An offer to Help
As the War of 1812 intensified, it garnered the attention of everyone
in New Orleans. Even the feud between Claiborne and the Lafittes moved
Prior to this development, the region had felt
comfortably detached from the early battles and developments of the war.
After all, Louisiana was a long way from the Great Lakes region of the
United States’ border with Canada — where the fighting began.
What’s more, since Louisiana didn’t become a state until 1812, it’s been
said that many of its residents did not yet feel a strong enough bond
with the citizens of other far-away states to take the war personally.
But when the British soldiers took control of Washington, D.C., in
August 1814, and burned the White House, the people of New Orleans were
abruptly shaken into reality. The war’s focus soon moved squarely toward
their city because the British figured they could stop much of America’s
North/South trade and control the country’s western frontier by taking
New Orleans and then sailing their ships up the Mississippi River.
Barataria was an important approach to this influential port city, and
the British were well aware of this. They offered Jean Lafitte a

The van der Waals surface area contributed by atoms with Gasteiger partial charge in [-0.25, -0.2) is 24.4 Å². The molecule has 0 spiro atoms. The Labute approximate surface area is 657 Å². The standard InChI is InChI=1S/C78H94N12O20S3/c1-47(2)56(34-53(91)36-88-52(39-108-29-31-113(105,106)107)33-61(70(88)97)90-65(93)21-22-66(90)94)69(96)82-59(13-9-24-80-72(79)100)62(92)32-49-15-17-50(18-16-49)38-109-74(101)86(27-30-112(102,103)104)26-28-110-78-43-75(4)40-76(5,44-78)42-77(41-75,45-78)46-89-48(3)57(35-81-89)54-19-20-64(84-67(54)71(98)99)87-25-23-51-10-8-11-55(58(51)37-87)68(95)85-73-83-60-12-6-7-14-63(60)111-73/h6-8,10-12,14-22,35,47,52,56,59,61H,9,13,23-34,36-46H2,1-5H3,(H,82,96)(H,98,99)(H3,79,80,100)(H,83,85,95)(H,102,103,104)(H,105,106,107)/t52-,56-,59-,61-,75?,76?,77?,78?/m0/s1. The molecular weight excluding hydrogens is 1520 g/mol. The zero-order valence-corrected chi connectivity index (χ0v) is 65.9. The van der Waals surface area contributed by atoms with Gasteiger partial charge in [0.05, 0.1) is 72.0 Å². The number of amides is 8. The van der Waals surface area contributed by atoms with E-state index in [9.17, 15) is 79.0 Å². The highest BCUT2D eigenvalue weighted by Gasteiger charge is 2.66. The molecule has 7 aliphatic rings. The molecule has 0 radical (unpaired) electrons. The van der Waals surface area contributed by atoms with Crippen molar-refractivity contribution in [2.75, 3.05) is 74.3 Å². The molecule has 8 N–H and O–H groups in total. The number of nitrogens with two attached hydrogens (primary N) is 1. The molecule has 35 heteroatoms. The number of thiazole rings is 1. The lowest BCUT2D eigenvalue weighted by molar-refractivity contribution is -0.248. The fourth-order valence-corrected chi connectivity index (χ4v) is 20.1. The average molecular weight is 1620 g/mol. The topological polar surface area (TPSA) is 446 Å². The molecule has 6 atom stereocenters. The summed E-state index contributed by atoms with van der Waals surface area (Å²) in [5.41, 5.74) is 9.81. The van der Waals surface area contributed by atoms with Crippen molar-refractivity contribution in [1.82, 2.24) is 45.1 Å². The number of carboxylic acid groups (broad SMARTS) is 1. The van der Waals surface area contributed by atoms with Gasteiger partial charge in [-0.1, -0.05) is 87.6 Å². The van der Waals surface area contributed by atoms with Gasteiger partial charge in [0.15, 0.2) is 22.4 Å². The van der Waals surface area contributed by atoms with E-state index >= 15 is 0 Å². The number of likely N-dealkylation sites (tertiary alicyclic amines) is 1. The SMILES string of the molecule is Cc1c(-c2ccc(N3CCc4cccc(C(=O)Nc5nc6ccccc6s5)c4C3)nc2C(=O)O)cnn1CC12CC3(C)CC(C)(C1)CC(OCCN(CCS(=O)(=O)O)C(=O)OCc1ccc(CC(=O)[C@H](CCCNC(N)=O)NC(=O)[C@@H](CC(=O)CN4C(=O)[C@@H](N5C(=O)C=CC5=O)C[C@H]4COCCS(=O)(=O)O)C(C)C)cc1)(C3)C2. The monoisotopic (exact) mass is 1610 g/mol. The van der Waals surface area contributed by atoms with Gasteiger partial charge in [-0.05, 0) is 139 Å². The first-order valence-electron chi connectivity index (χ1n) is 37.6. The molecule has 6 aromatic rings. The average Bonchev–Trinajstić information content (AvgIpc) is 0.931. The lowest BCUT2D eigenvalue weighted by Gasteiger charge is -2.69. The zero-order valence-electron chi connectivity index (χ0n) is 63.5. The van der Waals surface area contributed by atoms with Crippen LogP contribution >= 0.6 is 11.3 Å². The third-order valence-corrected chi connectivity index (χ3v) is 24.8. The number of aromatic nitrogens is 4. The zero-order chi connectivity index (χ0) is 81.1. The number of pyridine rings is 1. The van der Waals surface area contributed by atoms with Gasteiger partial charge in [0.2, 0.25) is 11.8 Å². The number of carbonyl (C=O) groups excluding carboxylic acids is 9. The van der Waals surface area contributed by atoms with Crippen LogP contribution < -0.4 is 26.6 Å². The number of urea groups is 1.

large sum of money and a captaincy in the Royal Navy for his allegiance.
Although he continued to tussle with Governor Claiborne, who considered
him nothing more than a scoundrel, Lafitte felt an undeniable allegiance
United States. He spurned the Redcoats’ offer. He then sent a
letter to Claiborne stating his loyalty to America and his willingness
to fight for her. In his correspondence, he also requested that the
governor cease harassing him and his men.
Claiborne received the
letter with skepticism. His advisors were split over a proper course of
action, but he decided against accepting Lafitte’s offer. Furthermore,
he sent the warship Carolina and several accompanying vessels to
Barataria to destroy what the privateer referred to as his “kingdom by
Fires were set and residences were destroyed. Most of the
inhabitants were forced to retreat deep into the swamp. The date was
Sept. 16, 1814. Lafitte was deeply hurt, but he told his men that
he still believed in the American ideals of freedom and justice under
law. He also felt his predicament was
Claiborne’s doing — not that of the entire nation. So, he turned to
rebuilding his empire and biding his time.
Lafitte saw his patient hope rewarded when the federal government
sent General Jackson to New Orleans on Dec. 2 to command the city’s
military defenses in the face of an imminent British attack.
Jackson, Lafitte saw a man who was frank and honest. And somehow the
swashbuckler managed to meet the general in person in mid-December and
gain his trust.
Knowing Jackson was short on fighting men as well as
munitions, Lafitte proposed his 1,000 men — plus flints, gunpowder,
rifles and axes. He told Jackson that he and his men were willing to
fight for America as free men.
Lafitte has been quoted as saying, “For
a pardon for me and my Baratarians, we will help you send the enemy to
hell. That is my promise.”
Jackson accepted his terms. According to
many observers, the two men became friends and mutual admirers from that